Jami English: When and why did you start cooking? What inspired you to pursue cooking professionally?
Tom Fleming: I started at age 10 cooking for my family. My mother inspired me. She always told me if I were a chef, I’d never have to worry where my next meal was coming from, which was a pretty good motivating factor. My older brother, Robert, was the first person I worked with in the food industry, so he really got me involved. It was primarily family who inspired me. Right after I graduated from Kendall College in 1990, I moved to France to study the culinary culture.
JE: Where have you worked professionally as a chef?
TF: Before moving to Dallas in 1997, I lived in Chicago and worked under the Jean Joho at Everest. After five years at Everest, I opened Brasserie Jo for Joho. I then worked as chef de cuisine at Mediterraneo and executive chef of Riviera. I also worked at Lombardi Mare, Lobster Ranch, and I was the executive chef at Old Hickory Steakhouse at the Gaylord Texan Resort & Convention Center before coming here.
JE: Would you recommend culinary school to aspiring cooks? Do you hire chefs with and without a culinary school background?
TF: I would recommend culinary school because it teaches the necessary foundations for cooking, but it’s definitely not imperative. The executive sous chef at Central 214 wasn’t formally educated at culinary school, and he’s really great.
JE: Who are some of your mentors? What have you learned from them?
TF: My biggest is my oldest brother Robert who really got me involved in the industry. John Joho, the executive chef at Everest in Chicago and John Hogan at Keefer’s in Chicago. Here in Dallas, David Holben of Del Frisco’s Double Eagle Steak House.
JE: What question gives you the most insight to a cook when you’re interviewing them for a position in your kitchen? What sort of answer are you looking for?
TF:. I first ask them to tell me about their three strengths and then explain their three biggest weaknesses. I’m looking for someone who is confident in their ability but who is humble enough to know they always have to constantly learn and improve on what they know to become a better chef.
JE: What advice would you offer young chefs just getting started?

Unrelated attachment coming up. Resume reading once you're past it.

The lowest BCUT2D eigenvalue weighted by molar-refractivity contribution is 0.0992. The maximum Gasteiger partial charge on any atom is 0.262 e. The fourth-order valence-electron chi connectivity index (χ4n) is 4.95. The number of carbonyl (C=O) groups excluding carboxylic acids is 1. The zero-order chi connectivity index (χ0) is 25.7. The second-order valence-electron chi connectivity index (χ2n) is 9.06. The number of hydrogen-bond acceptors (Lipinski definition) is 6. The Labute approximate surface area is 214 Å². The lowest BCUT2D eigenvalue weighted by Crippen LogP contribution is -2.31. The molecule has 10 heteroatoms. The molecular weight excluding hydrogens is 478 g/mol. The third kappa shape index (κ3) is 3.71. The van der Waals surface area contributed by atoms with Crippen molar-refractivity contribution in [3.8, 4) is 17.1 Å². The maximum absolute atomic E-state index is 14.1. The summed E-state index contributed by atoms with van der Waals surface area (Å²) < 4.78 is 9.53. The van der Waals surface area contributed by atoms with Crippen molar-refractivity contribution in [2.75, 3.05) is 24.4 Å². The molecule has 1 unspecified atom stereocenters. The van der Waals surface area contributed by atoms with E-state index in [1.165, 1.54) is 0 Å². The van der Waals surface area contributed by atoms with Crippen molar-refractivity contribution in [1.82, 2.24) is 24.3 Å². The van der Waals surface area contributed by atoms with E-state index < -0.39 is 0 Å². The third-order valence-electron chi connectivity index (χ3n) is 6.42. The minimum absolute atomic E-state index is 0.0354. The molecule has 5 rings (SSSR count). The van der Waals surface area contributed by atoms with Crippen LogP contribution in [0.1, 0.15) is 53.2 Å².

TF: I would suggest finding someone who can mentor you and stay with them for 3 to 4 years so they can learn all facets of a kitchen, including managing and dealing with people, both guests and co-workers. I think understanding the human aspect of a kitchen is the most important thing. Cooking is easy, but motivating a staff is hard work.
JE: Which chefs do you consider to be your peers?
TF: Jim Severson at Sevy’s in Dallas, Kent Rathbun at Abacus, Dean Fearing at The Mansion on Turtle Creek, and David Holben.
JE: Is there any ingredient that you feel is particularly under appreciated or under utilized?
TF: Cauliflower. I use it all the time. I like to steam it whole with a little salt and pepper.
JE: What’s your most indispensable kitchen tool?
TF: A really sharp Japanese mandolin and a good knife.
JE: Describe a culinary technique that you have either created of borrowed and use in an unusual way.
TF: I brine chicken before roasting it, which keeps moisture in the meat throughout the roasting process. I also blanch whole ducks in court bouillon and dry them out for three days before roasting them. I always keep steak as simple as possible and season it only with fresh kosher salt and black pepper; everything else gets in the way of the flavor of the steak.
JE: What are your favorite cookbooks?
TF: The Way to Cook by Julia Child.
JE: Where would you like to go for culinary travel?
JE: What's your favorite restaurant-off the beaten path-in your city? What is your favorite dish there? What are your favorite after hour places and bars?
TF: Amigos for carne asada. As for after hour places, I have two kids so I don't really get out much!
JE: What trends do you see emerging in the restaurant industry now?
TF: I'm seeing a return to comfort food cooking.
JE: What is your philosophy on food and dining?
TF: I try to write menus that are approachable for everyone who walks in the door of my restaurant. I want my guests to feel comfortable ordering, not overwhelmed and intimidated. My job as a chef is not to educate diners but to service their dining needs, whatever they may be...
JE: If you weren’t a chef what do you think you’d be doing?
TF: I would be a cabinet maker. I like to do woodworking and furniture building as a hobby when I’m not cooking, but I think it would be a pretty good career, and not nearly as stressful.
JE: Which person in history would you most like to have dinner with?
TF: George Patton. He’d eat a real steak – a cowboy steak.
JE: What does success mean for you? What will it look like for you?
TF: To me, success means earning the respect of my colleagues and peers. The people who know this business and what it takes to do well are the ones that really matter. When they close the lid on me at my funeral, I want them to say “That guy was a good cook who worked his ass off.”
JE: How are you involved in your local culinary community?
TF: I am the father of two, so I try to do as much for children’s charities as I can. I have an event coming up in Columbus, Ohio for the Children’s Hospice Association, as well as an event in Oregon benefiting Children’s charities. Right now I'm putting together a book-drive to help stock the library at the children's ward. I also do benefits for The Amercian Heart Association because my father died of heart disease. Next up is the annual Cotes du Coeur food and wine benefit for the American Heart association in Dallas. I’m also doing Zoo To-Do which benefits the Dallas Zoological society. I try to do as much charity work as I can which usually means focusing on around four pet charities that are really important to me every year.